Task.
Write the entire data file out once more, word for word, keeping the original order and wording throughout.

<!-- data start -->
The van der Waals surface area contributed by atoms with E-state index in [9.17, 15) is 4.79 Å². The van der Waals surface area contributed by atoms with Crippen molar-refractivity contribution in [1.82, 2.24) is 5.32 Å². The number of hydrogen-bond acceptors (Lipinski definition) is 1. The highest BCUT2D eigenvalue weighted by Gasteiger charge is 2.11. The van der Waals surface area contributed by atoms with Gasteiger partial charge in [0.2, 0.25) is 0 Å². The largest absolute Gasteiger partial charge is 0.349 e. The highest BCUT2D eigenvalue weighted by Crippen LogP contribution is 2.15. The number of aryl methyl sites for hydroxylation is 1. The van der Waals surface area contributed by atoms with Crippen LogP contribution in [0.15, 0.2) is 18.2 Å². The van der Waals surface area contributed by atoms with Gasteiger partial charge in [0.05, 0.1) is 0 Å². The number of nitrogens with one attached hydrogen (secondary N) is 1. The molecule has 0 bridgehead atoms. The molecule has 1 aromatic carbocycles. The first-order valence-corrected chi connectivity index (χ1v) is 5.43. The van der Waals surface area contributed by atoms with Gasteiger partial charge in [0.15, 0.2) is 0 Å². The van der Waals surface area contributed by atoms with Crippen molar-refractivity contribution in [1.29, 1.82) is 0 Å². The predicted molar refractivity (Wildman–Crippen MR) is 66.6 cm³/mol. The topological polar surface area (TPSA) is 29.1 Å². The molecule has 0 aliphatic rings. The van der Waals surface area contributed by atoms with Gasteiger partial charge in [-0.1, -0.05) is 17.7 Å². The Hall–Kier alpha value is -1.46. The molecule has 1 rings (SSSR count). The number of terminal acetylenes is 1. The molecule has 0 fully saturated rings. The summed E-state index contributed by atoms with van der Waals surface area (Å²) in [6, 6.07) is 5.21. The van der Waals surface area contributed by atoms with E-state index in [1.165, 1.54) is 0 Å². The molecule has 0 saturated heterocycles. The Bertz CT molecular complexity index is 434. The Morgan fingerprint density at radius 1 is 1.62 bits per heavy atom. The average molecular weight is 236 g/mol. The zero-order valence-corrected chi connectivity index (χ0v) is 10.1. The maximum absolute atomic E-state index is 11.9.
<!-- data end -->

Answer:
The van der Waals surface area contributed by atoms with E-state index in [9.17, 15) is 4.79 Å². The van der Waals surface area contributed by atoms with Crippen molar-refractivity contribution in [1.82, 2.24) is 5.32 Å². The number of hydrogen-bond acceptors (Lipinski definition) is 1. The highest BCUT2D eigenvalue weighted by Gasteiger charge is 2.11. The van der Waals surface area contributed by atoms with Gasteiger partial charge in [0.2, 0.25) is 0 Å². The largest absolute Gasteiger partial charge is 0.349 e. The highest BCUT2D eigenvalue weighted by Crippen LogP contribution is 2.15. The number of aryl methyl sites for hydroxylation is 1. The van der Waals surface area contributed by atoms with Crippen LogP contribution in [0.15, 0.2) is 18.2 Å². The van der Waals surface area contributed by atoms with Gasteiger partial charge in [0.05, 0.1) is 0 Å². The number of nitrogens with one attached hydrogen (secondary N) is 1. The molecule has 0 bridgehead atoms. The molecule has 1 aromatic carbocycles. The first-order valence-corrected chi connectivity index (χ1v) is 5.43. The van der Waals surface area contributed by atoms with Gasteiger partial charge in [0.15, 0.2) is 0 Å². The van der Waals surface area contributed by atoms with Crippen molar-refractivity contribution in [1.29, 1.82) is 0 Å². The predicted molar refractivity (Wildman–Crippen MR) is 66.6 cm³/mol. The topological polar surface area (TPSA) is 29.1 Å². The molecule has 0 aliphatic rings. The van der Waals surface area contributed by atoms with Gasteiger partial charge in [-0.1, -0.05) is 17.7 Å². The Hall–Kier alpha value is -1.46. The molecule has 1 rings (SSSR count). The number of terminal acetylenes is 1. The molecule has 0 fully saturated rings. The summed E-state index contributed by atoms with van der Waals surface area (Å²) in [6, 6.07) is 5.21. The van der Waals surface area contributed by atoms with E-state index in [1.165, 1.54) is 0 Å². The molecule has 0 saturated heterocycles. The Bertz CT molecular complexity index is 434. The Morgan fingerprint density at radius 1 is 1.62 bits per heavy atom. The average molecular weight is 236 g/mol. The zero-order valence-corrected chi connectivity index (χ0v) is 10.1. The maximum absolute atomic E-state index is 11.9.